“Two, I think the track they set us on was the right track, and men have never quite forgotten it. But since then we have climbed back onto the wrong track: the track of Hermoth, Othin’s favorite. War and piracy. We give it proud names and call it drengskapr, the hermanna vegr, gallantry, the warriors’ way. You do that, Brand, I know. But it comes down to the strong robbing the weak.”
“I prefer to rob the strong,” growled Brand, but Thorvin ignored him.
“I think King Shef has been sent here to return us to the right track. But that track is not the track of Hermoth, or of Othin. Indeed I think our king bears Othin’s enmity. He will not sacrifice to him. He will not take his token.
“And now I come to what some would call heresy. I cannot help remembering that all this was supposed to happen at the same time as the Christians say their White Christ came. And why did he come? Why did Sheaf and Shield come? I can only say this, and it is the third opinion I hold.
“I think the world at some time endured some great maim, some great wound that could not be cured. Balder died, we say, and the light went out of the world. The Christians have their foolish story of an apple and a serpent, but it comes to the same point: the world was maimed, and it needed a healer.
A healer from outside. The Christians say the healer was the Christ and the healing is done, and so we can all sit on our backsides and wait for rescue. Hah! We say maybe—or we used to say—that two kings came, to start us on our way. Then we lost it. It is my view that the king we have, not called Shef by chance, has come to set us on the right way again, like his many times grandsire. For I think that both he and his ancient namesake are the begetting of a god, the god Rig. Not older, maybe, than Othin, but wiser.”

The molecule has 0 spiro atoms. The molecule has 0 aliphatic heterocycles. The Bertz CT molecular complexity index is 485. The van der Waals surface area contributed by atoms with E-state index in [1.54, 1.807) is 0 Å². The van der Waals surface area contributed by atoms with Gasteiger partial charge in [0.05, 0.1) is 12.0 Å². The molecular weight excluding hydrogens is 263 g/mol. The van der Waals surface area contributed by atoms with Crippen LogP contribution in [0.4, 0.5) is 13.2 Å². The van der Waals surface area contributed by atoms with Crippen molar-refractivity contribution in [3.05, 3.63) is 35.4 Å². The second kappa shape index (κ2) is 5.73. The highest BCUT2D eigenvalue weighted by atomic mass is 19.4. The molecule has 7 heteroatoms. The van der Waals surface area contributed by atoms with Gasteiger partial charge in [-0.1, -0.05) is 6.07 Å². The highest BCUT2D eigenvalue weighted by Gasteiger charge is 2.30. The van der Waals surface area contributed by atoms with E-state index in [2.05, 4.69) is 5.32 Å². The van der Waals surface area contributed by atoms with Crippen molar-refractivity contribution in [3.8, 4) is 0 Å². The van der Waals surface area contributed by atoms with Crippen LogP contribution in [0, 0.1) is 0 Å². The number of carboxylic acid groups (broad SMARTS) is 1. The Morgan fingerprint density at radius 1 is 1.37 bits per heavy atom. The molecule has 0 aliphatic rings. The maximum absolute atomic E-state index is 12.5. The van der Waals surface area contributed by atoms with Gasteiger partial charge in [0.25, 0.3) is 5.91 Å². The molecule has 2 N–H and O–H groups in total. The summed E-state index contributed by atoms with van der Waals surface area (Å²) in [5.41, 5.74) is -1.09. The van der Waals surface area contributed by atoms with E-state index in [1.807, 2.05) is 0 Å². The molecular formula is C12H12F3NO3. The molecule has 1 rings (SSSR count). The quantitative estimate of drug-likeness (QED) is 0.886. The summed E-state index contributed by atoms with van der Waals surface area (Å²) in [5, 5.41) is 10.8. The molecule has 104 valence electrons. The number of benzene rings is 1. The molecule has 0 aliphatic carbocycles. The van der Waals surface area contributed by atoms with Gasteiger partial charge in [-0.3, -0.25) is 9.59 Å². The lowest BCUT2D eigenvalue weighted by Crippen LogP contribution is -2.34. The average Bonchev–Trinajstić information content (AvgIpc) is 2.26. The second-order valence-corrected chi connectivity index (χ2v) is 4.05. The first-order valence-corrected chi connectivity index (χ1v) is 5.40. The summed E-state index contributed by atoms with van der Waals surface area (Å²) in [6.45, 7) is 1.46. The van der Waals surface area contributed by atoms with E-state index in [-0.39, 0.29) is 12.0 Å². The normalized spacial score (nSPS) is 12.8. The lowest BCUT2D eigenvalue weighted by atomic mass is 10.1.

After a pause Hund said, fingering his Ithun-pendant, “I cannot see where the heresy lies in that, Thorvin. Not that we are Christians in any case to tell men what to think.”
Thorvin stared into the distance, out across road and fields. “I am beginning to suggest that the Way-stories and the Christ-story are of the same kind. Both false, both garbled. Or, it may be, both true. But true fragments of a greater whole.”
Brand laughed, suddenly. “And you may be right, Thorvin! But while you may persuade me, and Hund here, and even the council of the priests of the Way if you talk to them long enough, I doubt you will get far in persuading the Pope of the Christians in Rome to go along with you. And agree that maybe the Way has some truth on its side too!”
Thorvin laughed with him. “No, I shall not go to Rome and ask for an audience to put my point of view. Nor will I forget that whatever one thinks of the Christians, the Church remains our deadly enemy. And the Empire now that supports it. They say our king had Bruno the German in the sights of his crossbow that day. He should have pulled trigger.”
For the first time Farman spoke, the pale thin face unaffected by emotion. “The maim,” he repeated. “The maim the world has suffered, that this second Shef, or second Savior, has been sent to heal. In our myth that is the death of Balder, brought about by the tricks of Loki. But we all know that Othin tried to have Balder released from Hel, and failed, and chained Loki beneath serpent-fangs in vengeance. Vengeance may be good, but how can one see any cure?”
“If there is a cure,” said Thorvin, “it will come about through something mere sense cannot predict. But our friend Shef—he is wise, but often good sense is not in him.”
“And so we are back to our real question,” Hund concluded. “Whether he is man or half-god, crazy or driven, what are we to do with him?”